Fandoms Unite! – Teen Summer Reading Club

Teen Reading Club launches June 1, and this year’s theme is right up my alley – Fandoms!


Teen RC is all about celebrating teens’ passions for reading, whether they’re obsessed with manga, dystopian fiction, historical novels, or a little bit of everything. Teen RC is a predominantly online program where teens can post and comment on book reviews, participate in discussion forums and opinion polls, chat with authors, share their creative projects, find out what’s happening at different InterLINK libraries, and enter to win prizes. It’s run by Public Library InterLINK, though teens don’t need to be library members to participate in many of the online activities. Teens can also follow along on Instagram (@teenrc), Facebook and Twitter. I spent my morning making some of these awesome buttons, perfect for handing out to the branch Teen Advisory Group.

Microsoft Word - Button template 1.75 inch.docx

I belong to a few fandoms myself, so it was hard to pick just one button to add to my lanyard, but I settled on the “Manga Fan!” button, in honour of my teenage otaku self. Teen RC is such a great program because t it allows teens to participate on their own schedule, at their own pace, and in whatever way they feel comfortable. Let’s face it, despite our best efforts, the library isn’t always the coolest (or most welcoming) place for teens to hang out. Now teens have the option of participating in great library programming without ever having to set foot in the library.


Game On!


Last night we hosted a board game afternoon for teens in honour of International Games Day @ Your Library.

From 4:00 – 6:00pm we took over the teen lounge and filled it with an array of board games and snacks (always the snacks). We tried to offer a variety of games that would appeal to all ages and levels of gamers, so we pulled out a little bit of everything, from Sorry! to Jenga to Apples to Apples to Monopoly.

We weren’t really sure what to expect – we’d had a very good turnout at last week’s writing event, but we’d promoted the heck out of that one, and the board game event hadn’t received as much buzz. The turnout definitely wasn’t as high as it had been for the writing event, but it wasn’t too shabby either – at one point we had 7 teens, though people came and went at different times.

The real star of the night wasn’t any of the fancy new games we found in the teen storage closet, but rather an old party favourite – Pictionary! We played an adapted version that got everyone playing and guessing, which increased the odds of someone correctly guessing the word. It was hilarious! No one was too competitive, and we used a flipchart as a canvas so the teens could make massive drawings.

Sometimes it’s the simplest games that are the most fun! Pictionary is great because it gets everyone involved (we just stole extra pieces from other games so we could add more players, and at one point we had 6 people playing), and the rules aren’t too complicated (we had a few teens who had never played before, but with our adapted rules they were able to jump in without hesitation).

In retrospect, it would have been nice to have had a bit more promotion for the event, so we could have spread the word to other teens (most of the participants were TLC members), but all in all it was a low-maintenance, low-key event that was lots of fun.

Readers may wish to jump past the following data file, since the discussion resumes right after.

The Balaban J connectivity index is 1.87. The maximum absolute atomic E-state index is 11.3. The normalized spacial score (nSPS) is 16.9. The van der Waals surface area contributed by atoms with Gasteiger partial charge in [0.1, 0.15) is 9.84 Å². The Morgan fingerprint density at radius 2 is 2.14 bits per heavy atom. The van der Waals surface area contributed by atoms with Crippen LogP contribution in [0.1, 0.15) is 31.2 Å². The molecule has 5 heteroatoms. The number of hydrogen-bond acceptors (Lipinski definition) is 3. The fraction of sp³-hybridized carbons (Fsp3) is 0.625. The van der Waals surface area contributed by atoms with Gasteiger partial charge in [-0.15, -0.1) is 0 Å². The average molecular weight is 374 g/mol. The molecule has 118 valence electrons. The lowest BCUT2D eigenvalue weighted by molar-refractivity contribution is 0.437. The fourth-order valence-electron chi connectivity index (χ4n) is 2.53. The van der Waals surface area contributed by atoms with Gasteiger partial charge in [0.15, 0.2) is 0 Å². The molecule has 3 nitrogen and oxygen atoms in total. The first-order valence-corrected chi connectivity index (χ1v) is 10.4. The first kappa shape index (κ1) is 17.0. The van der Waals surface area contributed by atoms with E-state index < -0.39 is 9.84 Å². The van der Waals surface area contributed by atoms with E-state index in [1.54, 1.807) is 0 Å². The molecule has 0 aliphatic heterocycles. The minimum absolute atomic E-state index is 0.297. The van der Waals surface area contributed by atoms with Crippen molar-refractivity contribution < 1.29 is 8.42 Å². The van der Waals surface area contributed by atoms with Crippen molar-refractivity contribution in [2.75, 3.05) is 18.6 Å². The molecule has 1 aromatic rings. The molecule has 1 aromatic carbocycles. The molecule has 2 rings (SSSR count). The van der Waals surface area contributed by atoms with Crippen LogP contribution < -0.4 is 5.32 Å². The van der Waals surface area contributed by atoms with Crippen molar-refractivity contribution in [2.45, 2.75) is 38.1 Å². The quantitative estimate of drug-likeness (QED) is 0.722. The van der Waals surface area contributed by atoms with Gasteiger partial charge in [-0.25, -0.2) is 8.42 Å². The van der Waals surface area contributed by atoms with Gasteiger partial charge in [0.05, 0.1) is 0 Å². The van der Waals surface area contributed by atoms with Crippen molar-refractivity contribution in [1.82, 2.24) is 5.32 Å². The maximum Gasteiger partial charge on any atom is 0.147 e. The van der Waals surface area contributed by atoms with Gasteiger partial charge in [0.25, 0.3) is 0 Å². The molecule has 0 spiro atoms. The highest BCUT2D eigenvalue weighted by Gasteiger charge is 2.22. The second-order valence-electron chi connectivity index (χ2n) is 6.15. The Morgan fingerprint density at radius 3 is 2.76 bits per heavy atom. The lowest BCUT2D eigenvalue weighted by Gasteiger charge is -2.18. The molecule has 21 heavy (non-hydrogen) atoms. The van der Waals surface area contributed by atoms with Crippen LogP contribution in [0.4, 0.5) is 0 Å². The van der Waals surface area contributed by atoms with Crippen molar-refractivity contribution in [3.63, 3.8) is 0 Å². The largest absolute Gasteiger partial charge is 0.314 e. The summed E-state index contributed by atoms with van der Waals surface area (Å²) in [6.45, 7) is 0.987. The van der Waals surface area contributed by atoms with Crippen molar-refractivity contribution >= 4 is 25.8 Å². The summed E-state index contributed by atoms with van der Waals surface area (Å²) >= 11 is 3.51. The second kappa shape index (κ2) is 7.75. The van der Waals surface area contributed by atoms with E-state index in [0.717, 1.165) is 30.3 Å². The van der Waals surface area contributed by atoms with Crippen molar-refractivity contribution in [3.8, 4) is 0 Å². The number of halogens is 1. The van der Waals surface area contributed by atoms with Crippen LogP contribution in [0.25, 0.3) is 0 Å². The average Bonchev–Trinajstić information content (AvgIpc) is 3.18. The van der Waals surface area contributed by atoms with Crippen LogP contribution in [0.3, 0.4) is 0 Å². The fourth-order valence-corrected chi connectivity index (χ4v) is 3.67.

We planned it, and they came.

In honour of NaNoWriMo, my teen librarian colleague and I hosted a teen writing event. Local published YA author and NaNoWriMo participant Denise Jaden would give a presentation, take questions and lead a writing exercise, and we would continue the experience with more creative writing activities. There would be door prizes, everyone would leave with some free swag, and as with any teen event, there would be snacks.


We promoted the event on social media, plastered posters throughout the library and scattered handbills on every exposed surface. We bribed a few of our TLC members with service hours if they agreed to help set up and clean up for the event, which would ensure at least a few bodies in the room. But the real question was – would the teens come?

Well, come they did. 12 of them, to be exact. 12 participants, for a two-hour after-school writing workshop. We were impressed. And while some of the participants were familiar faces, there were a number of teens who had never been to a library event before, and who had heard about us from friends or through our marketing. Success!

The event itself went really smoothly. Denise is a very engaging speaker, and her writing exercise was pretty brilliant. I used the magazine clip out writing exercises I mentioned in a previous post, and the teens thought it was pretty hilarious. We shared our creations in small groups, and there was a lot of laughter, as the teens had come up with some pretty crazy characters.

We were also able to send every teen home with a book, which the teens were pretty stoked about. We get a lot of book donations from the public, which is pretty awesome. If we already have enough copies of a donated book in our system, we either sell the book in our book sale, which raises much-needed funds for the library, or we give the book away, either at a program or through outreach (at a food bank or shelter, for example). I love being able to send kids and teens home with their own books, particularly when working in challenged neighborhoods. The excitement in the teens’ eyes when I told them they could each pick a book was really pretty awesome. Adults may be wondering about the future of the printed word, but as far as most teens are concerned, there’s still something special about physical books.